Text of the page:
By Nick Baker, Website Content Manager, February 3, 2023

Hand holding a world globe with white lung cancer ribbon

For World Cancer Day this year, the Union for International Cancer Control presents the #CloseTheCareGap initiative. February 4, 2023 will be a day focused on promoting equity in the cancer space.


By Juhi Kunde, Director of Patient Gateways and Science Marketing, January 24, 2023

Dr. Heymach smiling
While our bodies can have a wide range of naturally occurring, harmless mutations in different genes, some mutations, called driver mutations, are key to driving the development of cancer. In the early 2000s, EGFR was the first gene in non-small cell lung cancer (NSCLC) to be matched with a targeted therapy.

By Nick Baker, Website Content Manager, January 17, 2023

Close up photo of Nina smiling

Her doctor was excited, which made Nina excited. They high-fived and couldn’t believe the progress that had been made in just a few weeks. The clinical trial was already having positive effects. 

Before her clinical trial success, Nina went through the standard treatments for people with small-cell lung cancer (SCLC). She was diagnosed in early 2014, and the plan was to try different chemo and radiation therapies. 


By Juhi Kunde, Director of Patient Gateways and Science Marketing, January 10, 2023

Dr. Heymach smiling headshot

Researchers have made tremendous progress in treating lung cancer by identifying key mutations in genes that drive the growth of lung cancer. Once these “driver” mutations are identified, researchers can work to target these mutations with specific treatments, called targeted therapies.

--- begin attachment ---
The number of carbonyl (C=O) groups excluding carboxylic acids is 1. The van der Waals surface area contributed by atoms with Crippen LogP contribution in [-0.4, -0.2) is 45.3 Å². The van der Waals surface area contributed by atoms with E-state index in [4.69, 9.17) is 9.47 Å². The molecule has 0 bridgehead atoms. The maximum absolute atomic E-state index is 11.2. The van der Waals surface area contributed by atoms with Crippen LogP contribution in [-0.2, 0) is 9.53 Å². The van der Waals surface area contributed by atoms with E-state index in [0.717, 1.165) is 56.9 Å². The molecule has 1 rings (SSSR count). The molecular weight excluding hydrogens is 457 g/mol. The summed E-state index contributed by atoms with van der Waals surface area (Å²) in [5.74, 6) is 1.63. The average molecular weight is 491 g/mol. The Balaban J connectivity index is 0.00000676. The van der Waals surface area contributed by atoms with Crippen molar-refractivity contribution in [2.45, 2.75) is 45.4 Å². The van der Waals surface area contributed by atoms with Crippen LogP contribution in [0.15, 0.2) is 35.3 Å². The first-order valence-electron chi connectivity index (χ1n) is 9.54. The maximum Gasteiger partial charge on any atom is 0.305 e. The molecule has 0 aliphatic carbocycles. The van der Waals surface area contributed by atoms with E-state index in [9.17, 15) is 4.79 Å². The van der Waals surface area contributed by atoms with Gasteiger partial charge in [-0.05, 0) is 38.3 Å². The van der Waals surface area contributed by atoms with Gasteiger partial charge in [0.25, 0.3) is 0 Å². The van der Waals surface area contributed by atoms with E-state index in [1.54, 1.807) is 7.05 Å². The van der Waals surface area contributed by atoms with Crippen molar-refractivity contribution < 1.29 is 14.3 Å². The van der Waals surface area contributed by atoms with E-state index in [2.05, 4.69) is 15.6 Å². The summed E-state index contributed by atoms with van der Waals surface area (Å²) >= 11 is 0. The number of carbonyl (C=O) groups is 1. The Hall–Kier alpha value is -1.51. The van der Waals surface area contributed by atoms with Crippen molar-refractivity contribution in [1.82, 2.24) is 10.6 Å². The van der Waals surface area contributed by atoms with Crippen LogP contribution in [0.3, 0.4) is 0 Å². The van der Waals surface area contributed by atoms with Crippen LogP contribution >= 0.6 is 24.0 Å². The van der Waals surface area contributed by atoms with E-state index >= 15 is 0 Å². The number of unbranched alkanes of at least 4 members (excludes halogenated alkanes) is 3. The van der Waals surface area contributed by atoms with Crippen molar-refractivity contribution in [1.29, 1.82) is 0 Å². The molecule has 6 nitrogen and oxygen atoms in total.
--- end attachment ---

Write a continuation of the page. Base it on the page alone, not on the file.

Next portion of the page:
By Nick Baker, Website Content Manager, January 3, 2023

Cartoon person running

Overall health becomes a major priority when undergoing lung cancer treatment, and staying active is one way to include healthy behaviors in your life. Talking with your doctor about exercise and lung cancer is important to remain safe and do activities your body and lungs can handle. If you feel chest or lung pain during any workouts, stop immediately and tell your doctor. 


By Nick Baker, Website Content Manager, December 20, 2022

Thumbnail image for living with lung cancer during the holidays

The holidays are a time to celebrate, but they can also be a time of stress as we try to create that perfect celebration. Bringing together family and friends, decorating, shopping, cooking, hosting—the list goes on! 

After a lung cancer diagnosis, it’s easy to feel like you can’t keep up and that your holidays will never be the same. They can be special; just remember to take care of yourself first before taking care of the holidays. 


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